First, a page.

George Lucas Educational Foundation

A Late Work Policy That Works for Teachers and Students

Creating clear boundaries around when students can submit assignments after the due date can boost morale for everyone.

April 15, 2024
Hero Images on Offset / Shutterstock

When the end of a term approaches, educator social media is full of images and commentary on the sheer amount of grading that will be coming their way. From images of monstrous waves or an exhausted teacher grasping a large cup of coffee, the stress is palpable. So how do we make this better for everyone, including teachers, students, families, case coordinators, and everyone else struggling at the end of the term?

As educators, we want to be considerate of the fact that students have yet to acquire excellent management skills. But we also need to protect our own mental health and teach students the responsibility that comes with completing assignments and turning in work. 

Designing a Late Work Policy With Students

Some years back, I had a high school world language class with a wonderful group of students—but getting work from them was challenging on a good day. After one particularly exhausting end of the term when I received a monumental amount of late work, I flatly said, “We can’t do this again.” Shockingly, they agreed. I gave the class 30 minutes to discuss as a class what they thought could be a fair policy. The requirements were simple:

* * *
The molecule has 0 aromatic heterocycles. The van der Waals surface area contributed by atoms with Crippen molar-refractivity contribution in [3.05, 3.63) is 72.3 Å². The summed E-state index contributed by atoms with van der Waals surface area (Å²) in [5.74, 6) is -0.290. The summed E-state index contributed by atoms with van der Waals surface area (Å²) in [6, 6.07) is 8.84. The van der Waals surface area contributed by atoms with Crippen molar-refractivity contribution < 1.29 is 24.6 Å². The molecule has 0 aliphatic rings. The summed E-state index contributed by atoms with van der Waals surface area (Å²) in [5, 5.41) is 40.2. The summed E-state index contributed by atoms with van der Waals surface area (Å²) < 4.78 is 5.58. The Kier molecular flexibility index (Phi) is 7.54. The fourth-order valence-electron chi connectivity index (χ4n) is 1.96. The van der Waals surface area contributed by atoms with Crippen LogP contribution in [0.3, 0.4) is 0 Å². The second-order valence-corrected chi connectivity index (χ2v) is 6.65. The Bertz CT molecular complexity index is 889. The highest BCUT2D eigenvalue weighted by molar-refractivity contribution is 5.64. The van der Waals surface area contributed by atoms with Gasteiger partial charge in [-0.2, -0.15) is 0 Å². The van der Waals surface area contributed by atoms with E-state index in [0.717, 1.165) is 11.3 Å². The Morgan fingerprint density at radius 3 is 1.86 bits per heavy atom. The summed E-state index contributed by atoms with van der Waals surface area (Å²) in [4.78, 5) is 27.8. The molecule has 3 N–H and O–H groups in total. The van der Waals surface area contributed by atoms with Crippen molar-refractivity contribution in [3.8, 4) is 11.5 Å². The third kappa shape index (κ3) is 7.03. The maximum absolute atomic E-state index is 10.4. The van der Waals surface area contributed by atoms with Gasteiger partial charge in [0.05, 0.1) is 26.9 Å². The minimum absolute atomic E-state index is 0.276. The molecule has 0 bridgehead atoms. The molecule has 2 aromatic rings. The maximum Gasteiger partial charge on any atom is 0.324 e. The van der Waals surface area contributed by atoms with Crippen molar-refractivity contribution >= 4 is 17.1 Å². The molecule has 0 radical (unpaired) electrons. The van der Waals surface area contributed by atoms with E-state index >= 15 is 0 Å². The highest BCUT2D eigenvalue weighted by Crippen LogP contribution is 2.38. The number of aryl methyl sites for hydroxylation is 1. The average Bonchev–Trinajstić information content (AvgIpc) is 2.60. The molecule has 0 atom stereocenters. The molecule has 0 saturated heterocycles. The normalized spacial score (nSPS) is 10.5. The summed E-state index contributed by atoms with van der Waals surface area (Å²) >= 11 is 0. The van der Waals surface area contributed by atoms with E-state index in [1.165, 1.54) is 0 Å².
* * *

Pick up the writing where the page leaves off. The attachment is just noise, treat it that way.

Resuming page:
1. Simplicity. This policy had to be easy for me to manage as a teacher.

2. Accountability. It couldn’t be a free-for-all with no accountability. 

I could easily write a separate article on how to have students design class policies, but that is for a different time. Here is what the students came up with as a proposal:

Assessment as final deadline: All homework and classwork is accepted full credit until the assessment—then it is not accepted at all. This also counts for any retakes (or corrections) to other activities or smaller assessments. 

The 55 percent rule: If a student does the large majority of the assignments up until assessment, they do not get less than 55 percent on any assessment. This gives students an incentive to get their work done and make arrangements with the teacher to keep on track. It should be very unlikely that a student will do the majority of assignments related to an assessment and get below 55 percent. However, if it does happen, they know that there are policies in place to help them.

If a student does get below 55 percent and has done the large majority of the work, this forces me as an educator to consider the cause. Did other students have similar troubles? If so, was the assessment reflective of the work done in class? If this student was an outlier, perhaps they simply had a rough day (which does happen)?

Assessment as proof of competency: If a student is missing an assignment and they get above a certain score on the assessment, they can get partial credit for any missing work related to the assessment. The students were very clear that this was not a reason to not do work, but rather it was to allow students to focus on critical assignments if they get behind. 

Assessment as redo attempt: If a student does well on a final unit assessment, they can have their grade raised for smaller assessments leading up to that larger one. This was because they showed understanding in areas where they had struggled before.